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About Green Landscaping
Landscaping and gardening are resource intensive because of the water and chemicals they need. The tips and resources here will help you maintain an eco-friendly, attractive yard.
Rethink Your Landscaping
- Rethink lawn care
- Don't water/turn off sprinklers if it's going to rain.
- Water grass early in the morning.
- Replant grass in fall or spring
- Incorporate native plants that don't require as much watering.
- Install a rain barrel to collect water for your plants
- Avoid using leaf blowers and other dust-producing equipment.
- Use an electric (or person powered) lawnmower instead of a gas-powered one.
- Leave grass clippings on the yard. They decompose and return nutrients to the soil.
- Use recycled wood chips (or recycled newspaper) as mulch to keep weeds down, retain moisture and prevent erosion.
- Use only the required amount of fertilizer or make your own by starting a compost pile.
- Minimize pesticide use or use as many natural alternatives as you can.
- Create a wildlife habitat in your yard.
- Rent or borrow items like ladders, chain saws, party decorations and others that are seldom used.
Composting at Home
Compost is organic material that can be added to soil to help plants grow. Food scraps and yard waste together currently make up about 30 percent of what we throw away, and should be composted instead. Making compost keeps these materials out of landfills where they take up space and release methane, a potent greenhouse gas.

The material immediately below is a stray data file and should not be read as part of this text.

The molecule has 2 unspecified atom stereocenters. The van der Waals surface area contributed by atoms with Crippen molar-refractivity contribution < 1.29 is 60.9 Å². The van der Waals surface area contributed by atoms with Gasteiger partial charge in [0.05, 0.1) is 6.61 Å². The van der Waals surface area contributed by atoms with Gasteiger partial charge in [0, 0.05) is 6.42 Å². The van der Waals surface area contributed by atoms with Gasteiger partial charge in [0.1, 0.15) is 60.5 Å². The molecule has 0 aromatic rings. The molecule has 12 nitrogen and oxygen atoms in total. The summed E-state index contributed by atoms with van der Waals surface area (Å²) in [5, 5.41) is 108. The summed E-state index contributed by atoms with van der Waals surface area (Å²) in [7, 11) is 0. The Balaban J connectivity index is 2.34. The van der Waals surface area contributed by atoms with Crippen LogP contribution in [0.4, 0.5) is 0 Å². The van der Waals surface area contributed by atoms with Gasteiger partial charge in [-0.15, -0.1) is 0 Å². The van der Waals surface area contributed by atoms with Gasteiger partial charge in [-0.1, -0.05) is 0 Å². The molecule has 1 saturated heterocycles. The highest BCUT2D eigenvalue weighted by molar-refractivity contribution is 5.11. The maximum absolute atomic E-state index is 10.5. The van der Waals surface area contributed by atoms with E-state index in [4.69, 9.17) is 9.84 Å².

Create and Certify Your Wildlife Garden
Here are some simple ways you can provide the essential habitat components of food, water, cover, and places to raise young while designing a garden space that appeals to your aesthetics and enhances the natural landscape.
GreenScaping: The Easy Way to a Greener, Healthier Yard
GreenScaping encompasses a set of landscaping practices that can improve the health and appearance of your lawn and garden while protecting and preserving natural resources.
Illinois Native Plant Guide (NPG)
From the USDA Natural Resources Conservation Service.
This website contains descriptions, photographs, and range maps of many wildflowers and other plants in Illinois. These plants consist primarily of herbaceous flowering plants and some woody plants, whether native to Illinois or introduced from somewhere else. A wildflower, as defined here, is any flowering plant that flourishes and reproduces on its own without any direct assistance (or very little assistance) from people and their activities.
Lawn and Garden
While working in your garden or caring for your landscape, there are many things you can do to reduce waste and conserve resources. From caring for you lawn and garden equipment, to "greenscaping," learn what you can do to make a difference in the world around you.
Developed by the Chicago Botanic Garden. Includes a searchable and browsable database of plants, a glossary, zone maps, and links to other resources.
Using Native Plants in the Garden
University of Illinois Extension brochure on gardening with native plants.
It is possible to create a landscape that requires little to no supplemental water through the growing season, even in the hottest driest periods. This is sometimes referred to as xeriscaping.
Below are DVDs and books that can help you green your yard. Locate other materials in your local library's catalog by searching for the following:
- Gardening -- Environmental aspects
- Lawns -- Environmental aspects